In this post, I explained everything there is to know about Arbitrage trading.
If you’ve been avoiding this trade type because it sounds tech, you’re in for a shock.
By the time you’re done reading this post, you’ll realize that you have been missing out on an easy way to make a profit.
Let’s get to business!
- What Is Arbitrage Trading?
- Types Of Arbitrage Trading
- Pros And Cons Of Arbitrage Trading
Click on any item above to read its details immediately.
1. What Is Arbitrage Trading?
Arbitrage trading is a trading strategy that generates profit by buying an asset in a market and selling it in another at the same time.
The assets traded are the same or similar but their prices are not the same in the markets.
Normally, the price of the asset is the same everywhere but somehow it isn’t.
So, the goal is to buy the asset from the market where the price is low then sell it in the market offering it at a higher price to make a profit.
Here’s a typical example;
If I buy Bitcoin from Quidax and immediately sell it on Remitano, I’ll earn a profit of 50 cents per unit.
And I can do this for as long as the price differences remain.
Next, I talked about the types of arbitrage trading.
Fun fact: an arbitrage trader is also called an arbitrageur
2. Types Of Arbitrage Trading
- Exchange arbitrage
- Funding rate arbitrage
- Triangular arbitrage
Let’s take them one after the other…
a. Exchange arbitrage
This is the most common type of arbitrage trading.
Here, a trader buys the same crypto asset in one exchange and sells it in another.
Because cryptocurrencies are highly volatile, their prices may differ on exchanges at a particular time.
By looking at the order books for one asset on different exchanges, a trader can detect a price variation and maximize it for profit.
Consequentially, the asset market becomes more efficient as price stays in a manageable range on different trading venues.
Moreover, the arbitrage trader has to be fast before the price reverses.
The example I gave earlier is the exchange type of arbitrage trading.
b. Funding rate arbitrage
In this type of arbitrage trading, a trader buys a cryptocurrency and hedges its price movement with a futures contract.
The futures contract is in the same cryptocurrency.
Also, the funding rate of the contract is lower than the cost (i.e. the transaction fees) of buying the cryptocurrency.
When the trader sells the contract, he gets the same value for the crypto as well as some percent of the funding rate.
Say you have some XRP but you know that price fluctuations are inevitable.
So, you hedge your price exposure by selling a futures contract for the same value as your XRP.
If the funding rate for that contract pays you 2%, it means you’ve gained 2% for owning XRP.
Learn more about Futures Contract here.
c. Triangular arbitrage
Just like the name sounds, this arbitrage trading type involves trading in a triangle.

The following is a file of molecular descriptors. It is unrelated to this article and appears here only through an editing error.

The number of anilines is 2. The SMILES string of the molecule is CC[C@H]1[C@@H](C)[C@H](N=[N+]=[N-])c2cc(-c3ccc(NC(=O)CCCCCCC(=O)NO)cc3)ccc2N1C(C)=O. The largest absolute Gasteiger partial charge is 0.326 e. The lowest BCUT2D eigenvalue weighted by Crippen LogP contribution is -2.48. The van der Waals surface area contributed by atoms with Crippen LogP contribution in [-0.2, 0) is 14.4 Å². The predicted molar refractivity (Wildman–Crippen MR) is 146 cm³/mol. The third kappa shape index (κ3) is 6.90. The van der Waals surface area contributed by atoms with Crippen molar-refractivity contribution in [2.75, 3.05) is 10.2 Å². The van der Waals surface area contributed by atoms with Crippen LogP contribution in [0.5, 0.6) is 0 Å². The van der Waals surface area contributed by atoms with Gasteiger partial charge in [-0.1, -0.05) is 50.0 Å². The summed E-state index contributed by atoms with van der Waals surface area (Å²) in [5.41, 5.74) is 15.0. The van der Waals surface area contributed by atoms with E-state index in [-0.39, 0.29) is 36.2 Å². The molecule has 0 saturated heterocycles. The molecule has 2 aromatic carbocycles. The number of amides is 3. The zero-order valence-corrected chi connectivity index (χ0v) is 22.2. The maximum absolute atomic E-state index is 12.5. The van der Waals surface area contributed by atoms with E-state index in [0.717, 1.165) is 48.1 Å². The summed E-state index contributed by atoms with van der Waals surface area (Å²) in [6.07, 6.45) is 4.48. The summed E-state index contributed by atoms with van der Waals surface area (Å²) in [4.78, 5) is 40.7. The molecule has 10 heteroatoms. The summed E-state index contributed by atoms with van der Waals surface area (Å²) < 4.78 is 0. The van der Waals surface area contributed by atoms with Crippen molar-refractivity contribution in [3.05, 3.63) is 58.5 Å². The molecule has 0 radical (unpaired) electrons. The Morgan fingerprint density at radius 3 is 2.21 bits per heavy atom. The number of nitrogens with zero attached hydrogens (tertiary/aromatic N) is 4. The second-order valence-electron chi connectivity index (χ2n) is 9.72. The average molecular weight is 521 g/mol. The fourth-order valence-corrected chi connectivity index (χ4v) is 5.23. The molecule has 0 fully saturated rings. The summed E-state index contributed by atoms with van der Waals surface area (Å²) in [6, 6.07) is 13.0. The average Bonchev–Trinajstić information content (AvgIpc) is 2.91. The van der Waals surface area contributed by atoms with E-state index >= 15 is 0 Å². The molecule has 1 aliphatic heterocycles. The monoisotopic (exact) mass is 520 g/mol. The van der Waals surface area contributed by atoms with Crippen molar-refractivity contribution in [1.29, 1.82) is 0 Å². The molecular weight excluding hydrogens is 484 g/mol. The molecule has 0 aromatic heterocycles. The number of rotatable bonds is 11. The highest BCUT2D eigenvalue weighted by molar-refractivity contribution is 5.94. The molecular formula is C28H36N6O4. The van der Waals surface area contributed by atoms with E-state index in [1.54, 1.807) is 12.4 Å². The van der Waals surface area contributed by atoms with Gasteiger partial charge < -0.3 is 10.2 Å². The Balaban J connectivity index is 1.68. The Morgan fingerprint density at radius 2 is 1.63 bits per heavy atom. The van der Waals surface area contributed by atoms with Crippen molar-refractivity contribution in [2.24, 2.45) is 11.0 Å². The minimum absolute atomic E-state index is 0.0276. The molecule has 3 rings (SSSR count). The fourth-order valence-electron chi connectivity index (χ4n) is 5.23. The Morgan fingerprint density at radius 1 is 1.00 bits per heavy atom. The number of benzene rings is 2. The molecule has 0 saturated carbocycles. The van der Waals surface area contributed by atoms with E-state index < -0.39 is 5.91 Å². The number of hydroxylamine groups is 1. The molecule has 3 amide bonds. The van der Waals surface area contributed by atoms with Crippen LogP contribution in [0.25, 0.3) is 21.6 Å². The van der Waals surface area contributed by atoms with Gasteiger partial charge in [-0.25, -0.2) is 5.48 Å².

Lol, I don’t mean to confuse you.
It involves buying crypto with different crypto, buying yet another crypto, and then buying back the initial crypto. 😏
As in, Crypto A buys Crypto B, which buys Crypto C, then Crypto C buys Crypto A.
You get the triangle picture now, right?
The idea is to maximize the price discrepancy between three different cryptocurrencies for profit.
Say, a unit of ETH is equivalent to 10 units of NEO and 4 units of LTC while a unit of NEO is equivalent to 3 units of LTC.
I could buy NEO with LTC, buy ETH with NEO, and buy back LTC with ETH.
That is, 3 LTC buys 1 NEO which buys 0.1ETH, and then 0.1ETH buys 40 LTC.
In the end, I’ll have a higher value of LTC than what I started with.
Now, is arbitrage trade all juices with no worries?
Find out in the next section!
3. Pros And Cons Of Arbitrage Trading
Like it is with everything in crypto, arbitrage trading has its pros and cons.
I outlined them below:
a. You make a profit within a short time. Just buy here, sell there, and bag your profit.
b. Secondly, there are no restrictions on arbitrage trading.
Simply find the opportunity on any exchange and grab it.
a. Well, this trading is for the fast peeps. If you’re not fast enough, you may miss the opportunity.
b. Again, you need ample capital to benefit from this trading.
Because the profit margin is usually small, you need to buy with enough funds so that your profit will be worthwhile.
The first one is execution risk, where the spread between prices closes before a trader is able to finalize the trade.
This means zero or negative returns.
Also, you want to watch out for slippage, outrageous transaction fees, and a sudden spike in volatility.
Another risk is liquidity risk.
As in, there isn’t enough liquidity for you to get in and out of the markets.
If you’re trading with futures contracts, for example, you may get hit with a margin call if the trade goes against you.
It is obtainable in most financial markets: cryptocurrency exchanges, stock, forex, etc.
Let’s help you curb the risks…
This is where we’ll draw the drapes in our discussion on arbitrage trading. I hope it was worth your time.
So, tell me, will you start seeking arbitrage opportunities to trade?
Perhaps, you already are, what has been your experience?
Type your answers in the comments section right away.
Also, share this article with your friends, thank you!